That is OK! If, upon receipt and review of the notice, you disagree with or are unclear about the reason an event was cited or the documents were requested to be corrected, just ask. In fact, that is encouraged when anything is unclear, rather than making a guess as to what might be responsive or choosing an alternate form of response when a specific action has been responsive. After all, agency representatives are just people–and people make mistakes. But be sure to initiate the conversation with the agency before the end of the correction period. What is not appropriate is a complete disregard of any part of the notice because you do not agree. This will result in an uncorrected Form 8823 being issued at the end of the correction period. Once the correction period ends and the Form 8823 is issued, it becomes nearly impossible to “walk-back” the 8823. In other words, once the correction period concludes, the agency’s hands a largely tied in what/how they are to proceed.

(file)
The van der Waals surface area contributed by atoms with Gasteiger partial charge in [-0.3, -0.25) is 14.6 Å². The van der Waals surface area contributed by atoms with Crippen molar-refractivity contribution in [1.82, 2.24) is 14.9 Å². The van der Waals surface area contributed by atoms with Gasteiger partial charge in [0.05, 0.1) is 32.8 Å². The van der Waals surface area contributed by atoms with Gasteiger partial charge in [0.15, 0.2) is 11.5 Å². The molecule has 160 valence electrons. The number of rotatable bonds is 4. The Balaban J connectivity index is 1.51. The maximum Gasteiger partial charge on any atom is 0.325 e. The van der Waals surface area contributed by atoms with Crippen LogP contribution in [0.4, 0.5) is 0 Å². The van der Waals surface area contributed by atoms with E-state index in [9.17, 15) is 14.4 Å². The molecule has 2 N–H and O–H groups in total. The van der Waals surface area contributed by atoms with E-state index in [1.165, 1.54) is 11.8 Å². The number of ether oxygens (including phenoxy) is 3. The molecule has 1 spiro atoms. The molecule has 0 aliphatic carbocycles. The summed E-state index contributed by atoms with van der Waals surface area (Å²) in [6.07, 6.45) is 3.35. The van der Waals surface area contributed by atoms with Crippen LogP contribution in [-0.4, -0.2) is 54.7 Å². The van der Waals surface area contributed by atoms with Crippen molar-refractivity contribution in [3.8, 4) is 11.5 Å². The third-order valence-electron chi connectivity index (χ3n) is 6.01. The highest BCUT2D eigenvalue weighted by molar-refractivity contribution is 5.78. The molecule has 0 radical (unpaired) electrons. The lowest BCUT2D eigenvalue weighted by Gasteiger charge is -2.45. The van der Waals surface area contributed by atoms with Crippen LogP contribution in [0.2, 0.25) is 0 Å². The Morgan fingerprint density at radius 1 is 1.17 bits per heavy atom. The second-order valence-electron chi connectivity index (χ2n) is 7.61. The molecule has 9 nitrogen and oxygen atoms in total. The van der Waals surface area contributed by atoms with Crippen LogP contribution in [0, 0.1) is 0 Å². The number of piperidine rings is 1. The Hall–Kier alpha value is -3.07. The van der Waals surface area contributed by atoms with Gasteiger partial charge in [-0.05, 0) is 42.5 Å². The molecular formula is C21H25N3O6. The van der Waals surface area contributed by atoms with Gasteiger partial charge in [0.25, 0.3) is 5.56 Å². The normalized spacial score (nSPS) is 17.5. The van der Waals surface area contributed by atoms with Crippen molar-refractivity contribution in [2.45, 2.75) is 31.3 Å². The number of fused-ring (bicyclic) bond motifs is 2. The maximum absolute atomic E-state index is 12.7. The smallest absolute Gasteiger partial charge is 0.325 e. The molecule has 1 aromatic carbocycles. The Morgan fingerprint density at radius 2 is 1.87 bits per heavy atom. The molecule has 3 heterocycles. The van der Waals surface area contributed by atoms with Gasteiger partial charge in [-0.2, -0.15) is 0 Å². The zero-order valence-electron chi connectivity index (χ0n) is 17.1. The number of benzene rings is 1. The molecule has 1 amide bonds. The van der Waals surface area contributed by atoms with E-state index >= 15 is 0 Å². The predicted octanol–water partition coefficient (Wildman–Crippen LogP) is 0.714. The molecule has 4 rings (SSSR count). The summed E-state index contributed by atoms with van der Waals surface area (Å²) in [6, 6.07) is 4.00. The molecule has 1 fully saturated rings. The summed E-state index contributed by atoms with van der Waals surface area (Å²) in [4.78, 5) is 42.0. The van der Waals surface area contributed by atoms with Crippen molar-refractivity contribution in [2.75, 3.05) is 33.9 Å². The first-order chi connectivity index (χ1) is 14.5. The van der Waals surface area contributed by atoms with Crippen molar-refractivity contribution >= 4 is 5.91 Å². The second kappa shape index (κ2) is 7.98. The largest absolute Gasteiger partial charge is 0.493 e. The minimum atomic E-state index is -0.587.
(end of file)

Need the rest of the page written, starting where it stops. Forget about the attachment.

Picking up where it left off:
Things to Remember

From April 2020 through September 2021, the requirement for a state agency to conduct a review of the tenant certifications and a physical inspection was suspended. However, this changes Oct. 1. If a tenant certification review and/or a physical inspection was completed in October, November or December 2018 (three years ago), that respective review/inspection is due in October, November or December 2021. (Check out the Washington Wire column in this edition of the Journal for more information.)

While the correction period represents the time frame for an owner to correct events of noncompliance before an agency can issue the Form 8823, still be aware of the year-end. A response may not be due to the agency until sometime in 2022, but to mitigate a reduction in the building’s qualified basis for 2021, events need to be corrected before Dec. 31.